Ping-Pong Somehow Elicits Macho Posturing

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Bush Calls For End To 'Era Of Political Argument'

AUSTIN, TX–In a televised speech to the nation Monday, president-elect George W. Bush called for "an end to the era of political argument." "My fellow Americans," Bush said, "after a difficult period of partisan debate, the time has come for unanimity. We have seen how destructive it is when political rivals disagree, and we as a nation can no longer afford such ideological division." Bush said he is committed to making his presidency "The Age Of Assent."

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The Final Frontier

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Ping-Pong Somehow Elicits Macho Posturing

APPLETON, WI–The non-macho game of table tennis, popularly known as "ping-pong" for the bouncy little sound the ball makes, has somehow elicited tough-guy posturing and braggadocio from Appleton resident Tim Bergkamp, sources close to the 27-year-old revealed Monday.

Self-described "ping-pong ninja" Tim Bergkamp taunts his opponent during a match at Appleton-area fun center B.Z. Bonkers.

"I don't know what the deal is," said Marty Zielke, a coworker of Bergkamp's at an Appleton-area Target, "but ever since we got that ping-pong table in the break room, Tim's been acting like he's Macho Man Randy Savage or something."

The table, brought in by fellow Target sales associate Jason Hersh after he decided to remove it from his basement rec room, has "brought out the competitive animal" in the mild-mannered Bergkamp.

"You should see him when he gets going. You'd think ping-pong was some kind of ESPN2 extreme sport," Hersh said. "He's all like, 'Time for a serious ass-kicking, Jason. Think you can take it when I bring the hammer down on you? Think you can handle the humiliation of another devastating defeat at the hands of the master?' Then, whenever he scores a point, he shouts, 'Boo-Ya!' and does this gloating victory dance, strutting back and forth and waving his arms in the air. I mean, it's ping-pong, for Christ's sake."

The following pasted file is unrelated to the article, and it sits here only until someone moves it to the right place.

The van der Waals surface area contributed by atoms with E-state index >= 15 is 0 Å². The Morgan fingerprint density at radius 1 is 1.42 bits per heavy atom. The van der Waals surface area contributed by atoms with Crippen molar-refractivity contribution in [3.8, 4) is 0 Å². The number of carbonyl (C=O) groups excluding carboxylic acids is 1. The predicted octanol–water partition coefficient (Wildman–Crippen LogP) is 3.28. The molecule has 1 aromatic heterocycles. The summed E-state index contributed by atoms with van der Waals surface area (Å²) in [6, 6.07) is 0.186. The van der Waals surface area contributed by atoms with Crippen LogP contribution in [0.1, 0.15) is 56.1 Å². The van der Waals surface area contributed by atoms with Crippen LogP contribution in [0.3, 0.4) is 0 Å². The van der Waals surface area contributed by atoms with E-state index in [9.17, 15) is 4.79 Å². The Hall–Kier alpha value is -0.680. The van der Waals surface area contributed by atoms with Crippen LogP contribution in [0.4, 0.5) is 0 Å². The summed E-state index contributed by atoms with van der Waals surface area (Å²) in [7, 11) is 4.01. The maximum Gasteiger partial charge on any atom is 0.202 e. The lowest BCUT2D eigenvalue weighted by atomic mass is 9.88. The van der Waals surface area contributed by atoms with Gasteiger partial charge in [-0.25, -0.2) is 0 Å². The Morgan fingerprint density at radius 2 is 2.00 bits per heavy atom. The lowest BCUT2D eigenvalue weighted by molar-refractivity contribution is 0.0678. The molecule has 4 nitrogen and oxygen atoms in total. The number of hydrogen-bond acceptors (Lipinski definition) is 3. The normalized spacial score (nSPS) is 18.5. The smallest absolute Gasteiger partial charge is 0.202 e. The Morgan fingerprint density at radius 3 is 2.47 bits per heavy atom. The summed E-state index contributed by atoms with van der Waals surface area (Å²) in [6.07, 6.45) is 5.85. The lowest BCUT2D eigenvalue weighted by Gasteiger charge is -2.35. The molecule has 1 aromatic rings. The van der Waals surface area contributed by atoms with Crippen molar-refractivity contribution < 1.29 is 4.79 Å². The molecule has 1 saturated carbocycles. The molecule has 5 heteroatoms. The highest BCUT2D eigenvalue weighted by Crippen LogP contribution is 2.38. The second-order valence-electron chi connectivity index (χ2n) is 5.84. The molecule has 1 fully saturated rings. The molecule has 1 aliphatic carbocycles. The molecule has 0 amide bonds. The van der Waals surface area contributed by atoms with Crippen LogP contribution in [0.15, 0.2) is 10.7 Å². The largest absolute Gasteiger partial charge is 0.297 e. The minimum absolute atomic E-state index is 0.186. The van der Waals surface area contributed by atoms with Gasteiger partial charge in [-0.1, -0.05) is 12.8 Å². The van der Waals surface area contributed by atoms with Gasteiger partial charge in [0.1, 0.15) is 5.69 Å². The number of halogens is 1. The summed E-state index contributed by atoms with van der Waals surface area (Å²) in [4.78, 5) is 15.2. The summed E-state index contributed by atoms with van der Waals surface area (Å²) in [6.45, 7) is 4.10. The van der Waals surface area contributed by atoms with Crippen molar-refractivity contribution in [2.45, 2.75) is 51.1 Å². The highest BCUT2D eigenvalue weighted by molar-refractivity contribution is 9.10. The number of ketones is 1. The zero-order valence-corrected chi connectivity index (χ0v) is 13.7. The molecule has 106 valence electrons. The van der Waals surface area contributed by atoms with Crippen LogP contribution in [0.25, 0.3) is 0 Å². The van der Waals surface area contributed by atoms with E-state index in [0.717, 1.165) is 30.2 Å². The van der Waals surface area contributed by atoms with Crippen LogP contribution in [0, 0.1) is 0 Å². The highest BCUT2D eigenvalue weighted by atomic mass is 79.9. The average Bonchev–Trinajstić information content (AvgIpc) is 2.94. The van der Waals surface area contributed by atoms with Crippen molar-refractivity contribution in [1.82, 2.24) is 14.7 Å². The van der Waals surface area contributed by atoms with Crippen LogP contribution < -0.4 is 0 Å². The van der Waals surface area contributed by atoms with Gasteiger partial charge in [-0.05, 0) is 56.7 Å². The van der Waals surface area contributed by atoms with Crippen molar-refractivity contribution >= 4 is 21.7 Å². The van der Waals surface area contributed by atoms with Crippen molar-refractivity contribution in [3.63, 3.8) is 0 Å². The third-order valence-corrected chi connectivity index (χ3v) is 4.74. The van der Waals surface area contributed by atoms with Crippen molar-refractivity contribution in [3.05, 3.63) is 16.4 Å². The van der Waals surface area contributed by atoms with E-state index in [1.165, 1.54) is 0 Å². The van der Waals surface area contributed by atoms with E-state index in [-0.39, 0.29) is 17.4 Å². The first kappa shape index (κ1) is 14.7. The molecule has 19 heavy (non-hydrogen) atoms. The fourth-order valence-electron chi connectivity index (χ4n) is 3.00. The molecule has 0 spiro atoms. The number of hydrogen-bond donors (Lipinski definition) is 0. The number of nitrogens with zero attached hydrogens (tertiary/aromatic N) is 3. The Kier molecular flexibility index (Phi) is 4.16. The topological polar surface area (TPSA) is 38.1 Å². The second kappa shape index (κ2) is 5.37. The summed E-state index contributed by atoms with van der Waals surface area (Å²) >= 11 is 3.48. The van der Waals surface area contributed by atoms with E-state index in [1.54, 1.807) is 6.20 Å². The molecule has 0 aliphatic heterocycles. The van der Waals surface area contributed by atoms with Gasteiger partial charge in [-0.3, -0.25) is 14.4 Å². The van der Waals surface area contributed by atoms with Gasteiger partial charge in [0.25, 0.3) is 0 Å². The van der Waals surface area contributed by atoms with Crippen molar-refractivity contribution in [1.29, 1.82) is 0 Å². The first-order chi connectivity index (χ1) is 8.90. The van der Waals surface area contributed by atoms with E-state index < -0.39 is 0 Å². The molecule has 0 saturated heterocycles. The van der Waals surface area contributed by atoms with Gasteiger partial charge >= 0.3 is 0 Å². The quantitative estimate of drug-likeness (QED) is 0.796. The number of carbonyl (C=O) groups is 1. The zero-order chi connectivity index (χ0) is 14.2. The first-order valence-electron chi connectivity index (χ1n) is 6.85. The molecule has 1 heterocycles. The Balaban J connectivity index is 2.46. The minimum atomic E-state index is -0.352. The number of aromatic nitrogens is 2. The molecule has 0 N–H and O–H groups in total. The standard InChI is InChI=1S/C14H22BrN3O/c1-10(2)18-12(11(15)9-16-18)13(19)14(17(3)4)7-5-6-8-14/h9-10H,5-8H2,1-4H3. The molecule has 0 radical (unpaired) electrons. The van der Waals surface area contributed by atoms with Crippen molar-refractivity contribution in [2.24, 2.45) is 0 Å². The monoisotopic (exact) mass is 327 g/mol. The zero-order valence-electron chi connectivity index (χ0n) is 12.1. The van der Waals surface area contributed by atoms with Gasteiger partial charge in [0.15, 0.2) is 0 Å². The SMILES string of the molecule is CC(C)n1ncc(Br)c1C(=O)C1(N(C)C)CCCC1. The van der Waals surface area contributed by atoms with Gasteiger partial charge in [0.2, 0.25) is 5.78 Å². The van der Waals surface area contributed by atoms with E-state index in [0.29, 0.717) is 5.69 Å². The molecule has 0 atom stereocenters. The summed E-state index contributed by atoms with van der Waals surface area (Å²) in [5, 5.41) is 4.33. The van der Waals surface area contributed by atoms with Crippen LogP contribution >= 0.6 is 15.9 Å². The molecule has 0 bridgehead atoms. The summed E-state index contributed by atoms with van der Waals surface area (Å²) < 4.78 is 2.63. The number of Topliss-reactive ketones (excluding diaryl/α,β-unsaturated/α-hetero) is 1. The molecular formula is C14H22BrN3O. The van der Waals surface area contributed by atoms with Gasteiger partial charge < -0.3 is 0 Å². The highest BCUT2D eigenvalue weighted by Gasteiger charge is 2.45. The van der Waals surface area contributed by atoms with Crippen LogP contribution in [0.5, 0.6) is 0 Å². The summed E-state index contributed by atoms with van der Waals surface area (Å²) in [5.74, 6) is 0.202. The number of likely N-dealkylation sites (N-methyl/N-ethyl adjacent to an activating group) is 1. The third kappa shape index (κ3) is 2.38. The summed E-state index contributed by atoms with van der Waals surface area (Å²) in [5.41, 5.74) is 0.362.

"No one can withstand the awesome might of the Ponginator's vaunted 'OverThruster' serve," Bergkamp told coworker Rebecca Stairs during a recent match. "Pretenders to the throne, beware!"

Stairs said she is mystified by Bergkamp's ping-pong bravado.

"How anyone could associate such alpha-male chest-thumping with a polite pastime like ping-pong is beyond me," Stairs said. "It's baffling. Speaking of which, one of his many nicknames for himself is 'The Baffler.' He says that's because no one ever knows where the next shot is coming from."

Bergkamp has given himself numerous other monikers, including The Human Wall, because no opponent can get the ball past him; the Harlem Pongtrotter, employed when he whistles "Sweet Georgia Brown" to psyche out opponents; and the aliases Cobra Verde, Cobra Rosa, and Cobra Negro, which vary according to his paddle's color.

"I like to start out slowly, lulling my prey into a false sense of security," Bergkamp recently confided to Stairs. "Then I turn up the heat with a little smack-talkin', which throws off their game. Then, once they're dazed and confused from the psychological warfare, I lock on the target and fire off a vicious volley of spin shots, from which my hapless victim can find no shelter."

"They've learned to expect no quarter, and none is given," Bergkamp said. "I deliver my enemies into the arms of their maker with neither remorse nor regret."

Bergkamp's obsessive drive to dominate the ping-pong table is not limited to the Target break-room. On weekends, he frequents Appleton-area amusement center B.Z. Bonkers, challenging unwitting newcomers to "a lesson in ping-pong pain [they] will never forget." In addition, he recently acquired a table for his own apartment, inviting opponents to "experience the thrashing of your soon-to-be-over life."

Last week, Bergkamp also began construction on "Solo Pong Station 3000," a makeshift half-table placed against a rebounding wall in his garage. When completed, the structure will enable him to play ping-pong even when alone.

"When I'm mano a mano on Pong Station 3000, that's when I'll face my worthiest adversary of all: me," Bergkamp said. "It's the proverbial irresistible force going head-to-head with the immovable object."

Though sometimes irritated, coworkers say Bergkamp's ping-pong-fueled bravado is mostly harmless.

"I'd never get that excited about ping-pong, but if that's what gets his rocks off, more power to him, I guess," said Karl Hiestand, Bergkamp's immediate supervisor. "I'll play him every now and again, usually when he asks if I'm 'recovered enough from [my] last beatdown for a rematch.' In a way, it's kind of cute how he talks all tough about it. It doesn't make sense, but it's sort of funny, I suppose."

When told of his supervisor's remarks, Bergkamp lifted his ping-pong paddle over his head in a two-fisted stance and said, "None, not even the Karl-Tron himself, can withstand the terrifying fury unleashed by Tim Bergkamp, a.k.a. King Pong."

Added Bergkamp: "There can be only one."

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